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The brute-force resistence of bcrypt versus MD5 for password hashing?

Can anyone give me an idea? Assume the salt(s) is/are known. For example, if I have a $k$-character long password that is hashed in MD5 versus bcrypt, is there a way to estimate how much more time it ...
5
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1answer
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Security of bcrypt/sha256 key used with AES to encrypt a file

I'm looking to encrypt files using secure hashing and encryption algorithms in Python. Having used bcrypt in the past, I decided to use it for my passphrase calculator, then pass the output through ...
12
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4answers
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Challenging challenge: client-side password hashing and server-side password verification

We have a website where users need to log in to access privileged information. Obviously we are using SSL, but I also want to avoid plaintext passwords from accidently ending up in server logs, or ...
7
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1answer
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Does NIST really recommend PBKDF2 for password hashing?

We hesitated between BCrypt and PBKDF2 for password hashing. In many forums and blogs people say something like "In their Special Publication SP 800-132 NIST basically recommends using PBKDF2 for ...
20
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3answers
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Should you care about DoS attacks if your server is using bcrypt?

(I just asked this question on "cryptography SE" and was suggested to ask it here instead) EDIT I just realized my question is mostly a dupe of: Prevent denial of service attacks against slow hashing ...
13
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4answers
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How can I make sure password hashing is secure on computers while not being prohibitively slow on mobile devices?

I'm new to cryptography and its implementations. I'm designing an Android app where an user enters a password to retrieve some encrypted data. After some research on possible solutions I ended up with ...
4
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4answers
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Safety of Password Hashing Using bcrypt Done on Client Side

I am currently using a technique where I send the username/password in cleartext (using https) to the server, which then does bcrypt and compares to the db. Standard practice. It is considered safe. ...
5
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2answers
668 views

Scrypt + Bcrypt = cascade hashing [duplicate]

I've read here that hashing with differents algorithms would be a good idea. Can you confirm that? In your experience, is it useful and safe? Does it entail any security holes?
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1answer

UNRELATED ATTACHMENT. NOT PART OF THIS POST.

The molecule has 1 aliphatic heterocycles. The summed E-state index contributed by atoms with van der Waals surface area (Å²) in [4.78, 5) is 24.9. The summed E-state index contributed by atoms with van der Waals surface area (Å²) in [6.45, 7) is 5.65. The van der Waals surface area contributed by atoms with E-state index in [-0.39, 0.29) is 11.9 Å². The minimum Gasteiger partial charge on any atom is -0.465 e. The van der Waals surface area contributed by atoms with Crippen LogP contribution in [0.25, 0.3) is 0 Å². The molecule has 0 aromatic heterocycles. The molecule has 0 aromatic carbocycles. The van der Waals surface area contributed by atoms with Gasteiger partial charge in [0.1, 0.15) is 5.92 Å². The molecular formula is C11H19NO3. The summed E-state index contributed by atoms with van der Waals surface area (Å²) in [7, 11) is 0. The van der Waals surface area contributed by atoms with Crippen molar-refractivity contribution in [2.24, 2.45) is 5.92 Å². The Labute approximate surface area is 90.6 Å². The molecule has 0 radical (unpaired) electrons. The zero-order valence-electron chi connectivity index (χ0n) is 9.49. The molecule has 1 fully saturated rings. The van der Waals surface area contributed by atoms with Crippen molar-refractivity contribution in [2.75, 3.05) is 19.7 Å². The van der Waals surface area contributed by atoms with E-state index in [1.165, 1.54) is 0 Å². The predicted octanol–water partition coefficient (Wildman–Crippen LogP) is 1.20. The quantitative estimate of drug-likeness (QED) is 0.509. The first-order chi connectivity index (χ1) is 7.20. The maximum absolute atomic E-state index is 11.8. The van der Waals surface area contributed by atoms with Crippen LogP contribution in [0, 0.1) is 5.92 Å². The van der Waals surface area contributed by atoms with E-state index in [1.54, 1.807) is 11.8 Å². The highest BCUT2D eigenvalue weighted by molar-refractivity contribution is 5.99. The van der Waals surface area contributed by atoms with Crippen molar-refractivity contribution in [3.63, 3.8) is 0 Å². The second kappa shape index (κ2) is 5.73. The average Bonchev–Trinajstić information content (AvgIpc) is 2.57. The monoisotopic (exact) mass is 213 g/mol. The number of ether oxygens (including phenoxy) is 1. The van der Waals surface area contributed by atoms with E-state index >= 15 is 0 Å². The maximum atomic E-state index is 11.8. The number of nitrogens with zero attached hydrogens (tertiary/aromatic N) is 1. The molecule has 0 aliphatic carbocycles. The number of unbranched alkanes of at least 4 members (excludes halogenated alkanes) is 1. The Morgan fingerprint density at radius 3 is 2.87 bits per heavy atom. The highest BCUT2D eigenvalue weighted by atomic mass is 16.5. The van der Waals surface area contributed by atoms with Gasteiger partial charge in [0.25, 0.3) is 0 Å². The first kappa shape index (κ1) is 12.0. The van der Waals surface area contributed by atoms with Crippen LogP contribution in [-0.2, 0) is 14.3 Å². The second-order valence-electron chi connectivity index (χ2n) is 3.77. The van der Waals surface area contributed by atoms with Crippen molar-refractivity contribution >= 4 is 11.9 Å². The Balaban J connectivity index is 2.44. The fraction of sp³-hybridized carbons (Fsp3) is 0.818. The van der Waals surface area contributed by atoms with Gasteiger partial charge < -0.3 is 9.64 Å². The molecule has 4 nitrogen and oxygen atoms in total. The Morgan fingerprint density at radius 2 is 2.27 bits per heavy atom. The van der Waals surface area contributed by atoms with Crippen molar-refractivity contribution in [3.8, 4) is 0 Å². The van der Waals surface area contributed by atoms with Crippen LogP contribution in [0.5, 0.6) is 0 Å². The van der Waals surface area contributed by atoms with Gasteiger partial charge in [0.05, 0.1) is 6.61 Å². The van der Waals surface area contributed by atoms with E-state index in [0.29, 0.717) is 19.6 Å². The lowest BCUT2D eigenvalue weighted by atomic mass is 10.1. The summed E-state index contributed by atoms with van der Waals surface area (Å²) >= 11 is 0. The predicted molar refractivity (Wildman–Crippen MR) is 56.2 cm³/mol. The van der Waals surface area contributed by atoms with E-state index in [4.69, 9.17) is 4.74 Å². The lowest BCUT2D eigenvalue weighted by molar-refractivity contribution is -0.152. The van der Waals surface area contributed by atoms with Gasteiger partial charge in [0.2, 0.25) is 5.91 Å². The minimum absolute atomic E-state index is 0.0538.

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About password_hash() in PHP and storing (part of) its salt outside DB

So, i learned that new in PHP 5.5 is password-hash() which works much like crypt(). Which is more secure (slower) than md5() or sha1(). The result string is algo+hash+salt, which can be passed as-is ...
7
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3answers
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How should I choose a difficulty factor for my password hashing function?

Assuming that I'm doing password hashing properly and using bcrypt, scrypt or PBKDF2, how should I go about choosing an appropriate difficulty factor? i.e rounds for bcrypt, iterations for PBKDF2 and ...
5
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6answers
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Is there a table that compares hashing algorithms by speed, relatively (machine independent)

As far as I understood*, one of the major criteria when choosing a password / salt hashing algorithm is it's speed. To prevent brute force attacks, a slower algorithm is better (and also makes it more ...
3
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3answers
548 views

Client-Side Hashing to decrease value of password guessing heuristics

Yes, this is 'yet another client-side hashing' question. But, don't leave yet, I think there is some value here. I'd like to do something to mitigate the affect on the community as a whole when my ...
2
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3answers
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Is it safe (or a good idea) to advertise the use of bcrypt?

So, our database is using bcrypt with a high iteration/cost to store our users passwords. We're using https like intelligent people and we continue to work on finding ways to sidestep our own security ...
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2answers
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Using a password hash…as the password? [duplicate]

Ok, this is probably a really stupid idea, but I can't really see why it would be a bad idea. Maybe someone can enlighten me. Why couldn't you enter a password good hashing algorithm like bcrypt, ...